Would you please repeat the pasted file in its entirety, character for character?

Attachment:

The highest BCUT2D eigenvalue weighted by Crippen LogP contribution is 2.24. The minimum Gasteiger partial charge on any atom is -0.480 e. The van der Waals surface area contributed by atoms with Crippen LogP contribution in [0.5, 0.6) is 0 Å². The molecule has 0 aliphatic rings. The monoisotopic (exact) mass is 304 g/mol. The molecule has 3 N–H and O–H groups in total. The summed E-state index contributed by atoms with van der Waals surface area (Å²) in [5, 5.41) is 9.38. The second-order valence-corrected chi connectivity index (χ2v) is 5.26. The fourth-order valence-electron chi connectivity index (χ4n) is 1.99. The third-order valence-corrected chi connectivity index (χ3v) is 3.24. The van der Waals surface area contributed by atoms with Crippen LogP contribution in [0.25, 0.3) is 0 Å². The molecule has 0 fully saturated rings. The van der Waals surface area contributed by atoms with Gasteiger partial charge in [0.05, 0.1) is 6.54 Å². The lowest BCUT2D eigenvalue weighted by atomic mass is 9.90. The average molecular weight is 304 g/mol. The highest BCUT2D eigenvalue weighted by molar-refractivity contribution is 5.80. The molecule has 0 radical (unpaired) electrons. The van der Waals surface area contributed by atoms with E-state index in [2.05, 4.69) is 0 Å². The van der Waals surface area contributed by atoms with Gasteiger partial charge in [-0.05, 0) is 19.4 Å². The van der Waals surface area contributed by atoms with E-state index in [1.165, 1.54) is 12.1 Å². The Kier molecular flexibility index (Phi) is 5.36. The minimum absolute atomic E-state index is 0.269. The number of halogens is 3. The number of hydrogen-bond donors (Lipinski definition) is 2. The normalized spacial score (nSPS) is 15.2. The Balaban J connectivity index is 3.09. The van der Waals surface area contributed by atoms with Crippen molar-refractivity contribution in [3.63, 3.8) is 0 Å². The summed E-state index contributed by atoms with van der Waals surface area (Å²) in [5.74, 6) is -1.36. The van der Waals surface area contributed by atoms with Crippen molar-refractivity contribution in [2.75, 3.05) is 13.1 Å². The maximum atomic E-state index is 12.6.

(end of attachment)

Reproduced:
The highest BCUT2D eigenvalue weighted by Crippen LogP contribution is 2.24. The minimum Gasteiger partial charge on any atom is -0.480 e. The van der Waals surface area contributed by atoms with Crippen LogP contribution in [0.5, 0.6) is 0 Å². The molecule has 0 aliphatic rings. The monoisotopic (exact) mass is 304 g/mol. The molecule has 3 N–H and O–H groups in total. The summed E-state index contributed by atoms with van der Waals surface area (Å²) in [5, 5.41) is 9.38. The second-order valence-corrected chi connectivity index (χ2v) is 5.26. The fourth-order valence-electron chi connectivity index (χ4n) is 1.99. The third-order valence-corrected chi connectivity index (χ3v) is 3.24. The van der Waals surface area contributed by atoms with Crippen LogP contribution in [0.25, 0.3) is 0 Å². The molecule has 0 fully saturated rings. The van der Waals surface area contributed by atoms with Gasteiger partial charge in [0.05, 0.1) is 6.54 Å². The lowest BCUT2D eigenvalue weighted by atomic mass is 9.90. The average molecular weight is 304 g/mol. The highest BCUT2D eigenvalue weighted by molar-refractivity contribution is 5.80. The molecule has 0 radical (unpaired) electrons. The van der Waals surface area contributed by atoms with E-state index in [2.05, 4.69) is 0 Å². The van der Waals surface area contributed by atoms with Gasteiger partial charge in [-0.05, 0) is 19.4 Å². The van der Waals surface area contributed by atoms with E-state index in [1.165, 1.54) is 12.1 Å². The Kier molecular flexibility index (Phi) is 5.36. The minimum absolute atomic E-state index is 0.269. The number of halogens is 3. The number of hydrogen-bond donors (Lipinski definition) is 2. The normalized spacial score (nSPS) is 15.2. The Balaban J connectivity index is 3.09. The van der Waals surface area contributed by atoms with Crippen molar-refractivity contribution in [3.63, 3.8) is 0 Å². The summed E-state index contributed by atoms with van der Waals surface area (Å²) in [5.74, 6) is -1.36. The van der Waals surface area contributed by atoms with Crippen molar-refractivity contribution in [2.75, 3.05) is 13.1 Å². The maximum atomic E-state index is 12.6.